Noonan syndrome (NS) and related Noonan syndrome with multiple lentigines (NSML) contribute to the pathogenesis of human diseases in the RASopathy family. This family of genetic disorders constitute one of the largest groups of developmental disorders with variable penetrance and severity, associated with distinctive congenital disabilities, including facial features, cardiopathies, growth and skeletal abnormalities, developmental delay/mental retardation, and tumor predisposition. NS was first clinically described decades ago, and several genes have since been identified, providing a molecular foundation to understand their physiopathology and identify targets for therapeutic strategies. These genes encode proteins that participate in, or regulate, RAS/MAPK signalling. The RAS pathway regulates cellular metabolism by controlling mitochondrial homeostasis, dynamics, and energy production; however, little is known about the role of mitochondrial metabolism in NS and NSML. This manuscript comprehensively reviews the most frequently mutated genes responsible for NS and NSML, covering their role in the current knowledge of cellular signalling pathways, and focuses on the pathophysiological outcomes on mitochondria and energy metabolism.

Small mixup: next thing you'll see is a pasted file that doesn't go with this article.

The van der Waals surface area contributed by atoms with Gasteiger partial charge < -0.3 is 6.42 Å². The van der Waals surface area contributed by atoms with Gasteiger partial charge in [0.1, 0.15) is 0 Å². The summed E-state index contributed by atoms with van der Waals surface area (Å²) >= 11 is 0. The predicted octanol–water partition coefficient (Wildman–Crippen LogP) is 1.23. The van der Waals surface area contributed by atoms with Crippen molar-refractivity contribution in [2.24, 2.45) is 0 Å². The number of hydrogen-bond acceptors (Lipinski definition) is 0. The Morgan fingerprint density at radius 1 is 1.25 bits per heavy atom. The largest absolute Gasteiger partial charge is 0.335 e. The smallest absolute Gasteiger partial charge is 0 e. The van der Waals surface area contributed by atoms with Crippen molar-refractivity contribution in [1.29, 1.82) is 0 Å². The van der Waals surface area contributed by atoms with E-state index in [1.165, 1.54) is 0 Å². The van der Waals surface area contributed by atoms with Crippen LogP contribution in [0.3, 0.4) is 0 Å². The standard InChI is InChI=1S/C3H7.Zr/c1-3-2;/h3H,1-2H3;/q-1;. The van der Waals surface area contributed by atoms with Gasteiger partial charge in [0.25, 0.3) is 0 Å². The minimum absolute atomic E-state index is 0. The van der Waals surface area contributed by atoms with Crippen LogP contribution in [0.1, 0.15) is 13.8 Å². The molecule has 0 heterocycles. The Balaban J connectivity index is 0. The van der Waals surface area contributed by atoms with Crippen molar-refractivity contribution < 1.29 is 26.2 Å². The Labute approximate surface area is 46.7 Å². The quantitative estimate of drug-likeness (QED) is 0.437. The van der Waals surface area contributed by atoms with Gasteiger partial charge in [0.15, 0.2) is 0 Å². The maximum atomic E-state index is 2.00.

Effects of Noonan Syndrome-Germline Mutations on Mitochondria and Energy Metabolism

Bajia, Donald;Bottani, Emanuela
;
2022

Abstract

Noonan syndrome (NS) and related Noonan syndrome with multiple lentigines (NSML) contribute to the pathogenesis of human diseases in the RASopathy family. This family of genetic disorders constitute one of the largest groups of developmental disorders with variable penetrance and severity, associated with distinctive congenital disabilities, including facial features, cardiopathies, growth and skeletal abnormalities, developmental delay/mental retardation, and tumor predisposition. NS was first clinically described decades ago, and several genes have since been identified, providing a molecular foundation to understand their physiopathology and identify targets for therapeutic strategies. These genes encode proteins that participate in, or regulate, RAS/MAPK signalling. The RAS pathway regulates cellular metabolism by controlling mitochondrial homeostasis, dynamics, and energy production; however, little is known about the role of mitochondrial metabolism in NS and NSML. This manuscript comprehensively reviews the most frequently mutated genes responsible for NS and NSML, covering their role in the current knowledge of cellular signalling pathways, and focuses on the pathophysiological outcomes on mitochondria and energy metabolism.
OXPHOS; RASopathies; energy metabolism; mitochondria
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Utilizza questo identificativo per citare o creare un link a questo documento: https://hdl.handle.net/11562/1076088
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